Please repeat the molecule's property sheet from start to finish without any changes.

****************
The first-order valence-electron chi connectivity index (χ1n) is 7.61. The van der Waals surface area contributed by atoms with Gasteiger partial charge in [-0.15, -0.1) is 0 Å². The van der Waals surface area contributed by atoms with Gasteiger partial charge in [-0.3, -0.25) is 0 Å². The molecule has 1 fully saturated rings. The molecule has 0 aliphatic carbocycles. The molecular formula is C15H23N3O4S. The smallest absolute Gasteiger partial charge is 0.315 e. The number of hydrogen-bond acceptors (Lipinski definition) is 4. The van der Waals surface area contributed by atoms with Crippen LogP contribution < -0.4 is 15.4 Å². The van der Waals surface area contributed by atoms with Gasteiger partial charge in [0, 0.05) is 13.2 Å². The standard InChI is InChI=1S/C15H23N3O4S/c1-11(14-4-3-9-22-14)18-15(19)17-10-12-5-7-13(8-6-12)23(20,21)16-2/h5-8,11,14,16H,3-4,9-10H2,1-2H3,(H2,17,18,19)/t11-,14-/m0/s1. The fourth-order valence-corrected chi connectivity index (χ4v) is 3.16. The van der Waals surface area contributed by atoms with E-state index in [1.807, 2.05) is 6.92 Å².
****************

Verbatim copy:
The first-order valence-electron chi connectivity index (χ1n) is 7.61. The van der Waals surface area contributed by atoms with Gasteiger partial charge in [-0.15, -0.1) is 0 Å². The van der Waals surface area contributed by atoms with Gasteiger partial charge in [-0.3, -0.25) is 0 Å². The molecule has 1 fully saturated rings. The molecule has 0 aliphatic carbocycles. The molecular formula is C15H23N3O4S. The smallest absolute Gasteiger partial charge is 0.315 e. The number of hydrogen-bond acceptors (Lipinski definition) is 4. The van der Waals surface area contributed by atoms with Crippen LogP contribution < -0.4 is 15.4 Å². The van der Waals surface area contributed by atoms with Gasteiger partial charge in [0, 0.05) is 13.2 Å². The standard InChI is InChI=1S/C15H23N3O4S/c1-11(14-4-3-9-22-14)18-15(19)17-10-12-5-7-13(8-6-12)23(20,21)16-2/h5-8,11,14,16H,3-4,9-10H2,1-2H3,(H2,17,18,19)/t11-,14-/m0/s1. The fourth-order valence-corrected chi connectivity index (χ4v) is 3.16. The van der Waals surface area contributed by atoms with E-state index in [1.807, 2.05) is 6.92 Å².